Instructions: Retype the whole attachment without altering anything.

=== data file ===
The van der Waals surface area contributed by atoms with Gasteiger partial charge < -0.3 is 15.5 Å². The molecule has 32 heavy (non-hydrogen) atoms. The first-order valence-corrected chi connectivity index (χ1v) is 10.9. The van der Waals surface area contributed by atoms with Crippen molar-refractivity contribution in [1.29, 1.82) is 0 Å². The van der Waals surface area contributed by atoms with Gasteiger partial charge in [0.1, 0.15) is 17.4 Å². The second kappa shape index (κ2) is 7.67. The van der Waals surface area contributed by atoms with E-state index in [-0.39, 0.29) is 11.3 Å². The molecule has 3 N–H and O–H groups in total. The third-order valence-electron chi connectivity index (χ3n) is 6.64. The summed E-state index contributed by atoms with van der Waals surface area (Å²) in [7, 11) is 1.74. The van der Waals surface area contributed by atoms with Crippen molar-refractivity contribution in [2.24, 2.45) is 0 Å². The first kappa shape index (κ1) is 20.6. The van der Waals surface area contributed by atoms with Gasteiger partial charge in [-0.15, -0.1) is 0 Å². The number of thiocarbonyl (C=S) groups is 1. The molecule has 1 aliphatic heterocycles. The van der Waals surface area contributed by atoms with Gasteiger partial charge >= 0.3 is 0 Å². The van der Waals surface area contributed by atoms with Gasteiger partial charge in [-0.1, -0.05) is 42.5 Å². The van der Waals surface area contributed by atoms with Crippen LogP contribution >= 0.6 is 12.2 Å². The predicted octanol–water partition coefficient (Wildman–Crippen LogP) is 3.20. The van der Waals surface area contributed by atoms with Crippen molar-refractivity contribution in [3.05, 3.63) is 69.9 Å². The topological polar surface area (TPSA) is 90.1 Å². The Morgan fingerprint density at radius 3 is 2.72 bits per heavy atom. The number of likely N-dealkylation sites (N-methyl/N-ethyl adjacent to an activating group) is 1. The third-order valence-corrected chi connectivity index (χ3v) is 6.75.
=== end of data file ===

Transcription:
The van der Waals surface area contributed by atoms with Gasteiger partial charge < -0.3 is 15.5 Å². The molecule has 32 heavy (non-hydrogen) atoms. The first-order valence-corrected chi connectivity index (χ1v) is 10.9. The van der Waals surface area contributed by atoms with Crippen molar-refractivity contribution in [1.29, 1.82) is 0 Å². The van der Waals surface area contributed by atoms with Gasteiger partial charge in [0.1, 0.15) is 17.4 Å². The second kappa shape index (κ2) is 7.67. The van der Waals surface area contributed by atoms with E-state index in [-0.39, 0.29) is 11.3 Å². The molecule has 3 N–H and O–H groups in total. The third-order valence-electron chi connectivity index (χ3n) is 6.64. The summed E-state index contributed by atoms with van der Waals surface area (Å²) in [7, 11) is 1.74. The van der Waals surface area contributed by atoms with Crippen molar-refractivity contribution in [2.24, 2.45) is 0 Å². The first kappa shape index (κ1) is 20.6. The van der Waals surface area contributed by atoms with Gasteiger partial charge in [-0.15, -0.1) is 0 Å². The number of thiocarbonyl (C=S) groups is 1. The molecule has 1 aliphatic heterocycles. The van der Waals surface area contributed by atoms with Gasteiger partial charge >= 0.3 is 0 Å². The van der Waals surface area contributed by atoms with Gasteiger partial charge in [-0.1, -0.05) is 42.5 Å². The van der Waals surface area contributed by atoms with Crippen LogP contribution >= 0.6 is 12.2 Å². The predicted octanol–water partition coefficient (Wildman–Crippen LogP) is 3.20. The van der Waals surface area contributed by atoms with Crippen molar-refractivity contribution in [3.05, 3.63) is 69.9 Å². The topological polar surface area (TPSA) is 90.1 Å². The Morgan fingerprint density at radius 3 is 2.72 bits per heavy atom. The number of likely N-dealkylation sites (N-methyl/N-ethyl adjacent to an activating group) is 1. The third-order valence-corrected chi connectivity index (χ3v) is 6.75.